‘Now, I hope you’re working hard. Mammy says you are.’ He looked at her intently. ‘Is everything all right? Are you eating properly? There’s some Weetabix in the cupboard.’

‘Weetabix!’ she said. ‘Is that your answer to everything?’

‘It’s a good, healthy cereal,’ he said, looking hurt. ‘It’s a good stomach-settler.’

‘Can we just stop the inquisition? Am I working, am I eating? Yes I am and no I would rather chew my own Ugg boots than eat Weetabix. I eat granola. You should know that.’

Michael wasn’t an emotions man. He liked rationality and reason. No crying, slight hysteria or shaky voices. Rosie, being a normal teenager, would display every human emotion in just one conversation, which always had a slightly destabilising and unnerving effect on Michael.

‘I do know that, Rosie,’ he said, a politician’s smile plastered on his face. ‘I just merely forgot your breakfast preferences for one moment. And anyone is allowed to do that from time to time.’ He was desperately trying to bring the conversation back to Politics Today but things were often far more Loose Women.

‘Now, I was just saying to Mammy here that we should pop into Trinity together. I can show you around… the library, the cafeteria, that kind of thing. My old favourite lecture theatre… Trinity’s hallowed gates.’

‘So you keep saying…’ she said, the slightly terrified look in her eyes reappeared anytime Trinity was mentioned.

‘Next stop for you, Rosie,’ he pressed, ‘is politics. What do you say?’ But before Rosie could answer there was a beep of a horn outside. ‘Right, time to go,’ he said. ‘Meeting in Drogheda. Right,’ he said, clicking his heels together and giving us a salute. ‘I’m off. Had my Weetabix… your favourite, Rosie…’


‘I’m joking,’ he said. ‘But I might bring you back a bumper box of 72 when I’m next home. You will like them… much better than fannying around with muesli…’

Rosie was smiling, despite herself.

‘By the way, Mammy,’ he said. ‘Was that ordinary milk I just had?’

‘Supermarket’s finest,’ I said.

‘It wasn’t organic or from goats or anything strange like that.’

‘No… Why?’

‘Just had an idea,’ he said. ‘You don’t get anywhere without ideas.’ He kissed Rosie on the head, gave me a friendly tap on the arm and gathered his briefcase and rushed outside. ‘Remember, lights off!’ he shouted behind him as the door slammed. ‘Standards must be upheld!’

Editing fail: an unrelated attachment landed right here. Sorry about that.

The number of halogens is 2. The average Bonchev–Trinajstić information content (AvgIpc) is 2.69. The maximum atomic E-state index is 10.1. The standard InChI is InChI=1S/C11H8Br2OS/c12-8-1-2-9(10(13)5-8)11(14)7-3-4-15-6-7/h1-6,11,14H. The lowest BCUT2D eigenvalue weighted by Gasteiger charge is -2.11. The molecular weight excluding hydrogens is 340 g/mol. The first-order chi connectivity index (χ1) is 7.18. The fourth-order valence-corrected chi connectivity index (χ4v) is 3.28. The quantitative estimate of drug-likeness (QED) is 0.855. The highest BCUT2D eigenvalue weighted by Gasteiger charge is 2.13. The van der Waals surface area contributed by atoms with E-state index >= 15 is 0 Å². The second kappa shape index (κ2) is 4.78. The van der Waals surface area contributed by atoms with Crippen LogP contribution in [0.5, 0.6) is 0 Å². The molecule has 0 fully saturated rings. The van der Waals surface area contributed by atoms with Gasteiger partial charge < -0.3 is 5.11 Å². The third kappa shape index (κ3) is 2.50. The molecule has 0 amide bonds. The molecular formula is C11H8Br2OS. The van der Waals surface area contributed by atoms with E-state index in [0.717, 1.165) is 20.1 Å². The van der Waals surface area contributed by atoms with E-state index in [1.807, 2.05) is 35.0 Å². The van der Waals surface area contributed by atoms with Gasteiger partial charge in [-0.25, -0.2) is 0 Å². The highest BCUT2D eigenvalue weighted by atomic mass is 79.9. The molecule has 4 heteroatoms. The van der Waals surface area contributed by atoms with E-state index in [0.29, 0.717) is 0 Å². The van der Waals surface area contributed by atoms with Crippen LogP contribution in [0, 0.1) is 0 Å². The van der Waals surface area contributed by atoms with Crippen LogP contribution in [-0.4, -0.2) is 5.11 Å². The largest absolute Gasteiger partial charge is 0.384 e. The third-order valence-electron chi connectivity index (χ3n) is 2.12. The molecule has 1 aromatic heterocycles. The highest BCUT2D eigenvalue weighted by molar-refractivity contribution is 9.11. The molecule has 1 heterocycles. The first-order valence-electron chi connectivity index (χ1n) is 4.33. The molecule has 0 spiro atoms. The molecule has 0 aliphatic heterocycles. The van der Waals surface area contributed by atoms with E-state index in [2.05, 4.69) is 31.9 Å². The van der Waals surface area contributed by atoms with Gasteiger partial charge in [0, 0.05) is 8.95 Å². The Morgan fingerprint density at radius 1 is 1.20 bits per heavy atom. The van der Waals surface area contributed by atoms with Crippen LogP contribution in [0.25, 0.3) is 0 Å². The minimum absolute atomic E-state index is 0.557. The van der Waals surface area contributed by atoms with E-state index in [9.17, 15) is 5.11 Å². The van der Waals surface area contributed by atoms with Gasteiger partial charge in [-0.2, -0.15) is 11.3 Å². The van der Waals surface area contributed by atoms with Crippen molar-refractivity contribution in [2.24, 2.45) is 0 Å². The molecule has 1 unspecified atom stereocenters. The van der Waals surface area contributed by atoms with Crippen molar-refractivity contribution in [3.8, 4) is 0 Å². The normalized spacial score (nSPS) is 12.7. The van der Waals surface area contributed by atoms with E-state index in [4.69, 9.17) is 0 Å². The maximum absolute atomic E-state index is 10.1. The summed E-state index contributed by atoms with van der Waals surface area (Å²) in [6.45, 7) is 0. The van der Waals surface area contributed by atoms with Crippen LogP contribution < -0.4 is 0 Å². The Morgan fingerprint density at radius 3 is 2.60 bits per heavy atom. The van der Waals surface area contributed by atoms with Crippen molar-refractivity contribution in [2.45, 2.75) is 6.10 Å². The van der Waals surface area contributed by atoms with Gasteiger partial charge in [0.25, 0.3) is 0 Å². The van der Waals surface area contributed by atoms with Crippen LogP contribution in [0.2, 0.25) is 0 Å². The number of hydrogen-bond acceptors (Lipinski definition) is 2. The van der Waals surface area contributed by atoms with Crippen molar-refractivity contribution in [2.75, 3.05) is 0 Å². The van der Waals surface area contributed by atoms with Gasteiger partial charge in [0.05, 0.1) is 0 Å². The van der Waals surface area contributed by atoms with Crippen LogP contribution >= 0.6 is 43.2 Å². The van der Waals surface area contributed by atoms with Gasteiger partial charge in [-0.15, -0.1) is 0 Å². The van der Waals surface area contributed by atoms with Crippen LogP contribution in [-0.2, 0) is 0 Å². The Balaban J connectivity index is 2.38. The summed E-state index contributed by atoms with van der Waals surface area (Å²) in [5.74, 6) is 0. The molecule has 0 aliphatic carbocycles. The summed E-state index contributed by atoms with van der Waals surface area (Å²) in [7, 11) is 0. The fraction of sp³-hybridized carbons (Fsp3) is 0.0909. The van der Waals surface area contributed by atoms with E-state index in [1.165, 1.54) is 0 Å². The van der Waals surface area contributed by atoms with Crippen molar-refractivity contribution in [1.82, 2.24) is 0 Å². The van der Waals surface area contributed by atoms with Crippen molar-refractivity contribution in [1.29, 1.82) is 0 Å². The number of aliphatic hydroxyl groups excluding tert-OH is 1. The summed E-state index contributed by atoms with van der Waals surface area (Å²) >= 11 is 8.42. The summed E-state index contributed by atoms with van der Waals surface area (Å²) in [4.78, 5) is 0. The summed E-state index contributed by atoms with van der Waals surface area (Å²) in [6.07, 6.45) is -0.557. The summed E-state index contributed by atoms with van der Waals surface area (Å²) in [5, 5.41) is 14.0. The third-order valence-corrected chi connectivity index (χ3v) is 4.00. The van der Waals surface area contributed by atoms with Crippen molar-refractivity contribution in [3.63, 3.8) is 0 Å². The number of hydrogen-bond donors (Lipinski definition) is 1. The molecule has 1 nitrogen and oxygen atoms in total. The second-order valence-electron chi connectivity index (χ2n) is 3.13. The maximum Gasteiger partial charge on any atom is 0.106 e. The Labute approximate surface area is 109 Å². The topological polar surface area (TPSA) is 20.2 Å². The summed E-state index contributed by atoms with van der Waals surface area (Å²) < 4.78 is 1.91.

The Thomas family was rather different to the Fogarty’s political dynasty bursting with heirs all born to rule. In my family, the only destiny we seemed to follow was having one-daughter. Both my mother, my grandmother and I had just the one girl but Rosaleen, and Nora had their babies out of wedlock. My rebellion was to do it within the conventional confines of marriage.

Rosaleen was an unmarried mother at a time when it was possibly the most shocking thing anyone could do apart from eat garlic or refuse to go to Mass. When she discovered her pregnancy, she told no one anything. Not a word. Not even Nora’s father who was a boy from back home in West Cork… but already married. She left home, saying she was heading off to Dublin to work, but kept her pregnancy a secret, kept her baby and brazened it out. It takes a tremendous amount of guts to do that, to stare down the gossips and the whisperers and the elbow-nudgers. Force of personality and determination got her through.

My paternity was never up for much of a discussion. As far as I know, I was conceived at a music festival so the chances of me discovering who he was were lost in a haze of hallucinogenic substances. Not the most conventional start to my life. But that was Nora. She didn’t do normal.

I thought Nora was going to faint when I told her that I was getting married. To Michael. ‘What?’ She looked horrified and didn’t try to hide her shock. ‘You can’t. Tab, you can’t… he’s…’

‘He’s what?’

‘He’s not like us…’ was all she managed. And she was right. He wasn’t like us, at all. ‘He’s a Progressive Conservative.’ But I wanted a child and he wanted a wife.

And Nora got over it. Not enough to embrace Michael (he wouldn’t have actually embraced her, anyway, as he always said, with a slight shudder, there was the whiff of Oxfam off her), but enough not to go on about it. Anyway, we all had Rosie to think about now.

But whenever I walked on the pier in Dun Laoghaire, I’d look at the couples, the ones who looked like they’d been married for years and years, the ones brimming with love and lustre, chatting nineteen to the dozen, holding hands, and I would feel a tug of loneliness. I used to have that, once, but life had taken a different direction and Rosie was the centre of my universe. Michael and I, when he was home, didn’t share a bedroom and we had used the fact that he had the nasal capacity of a jet engine as the reason for his moving to the spare room. Michael and I weren’t perfect, but it wasn’t bad. Certainly not bad enough to leave.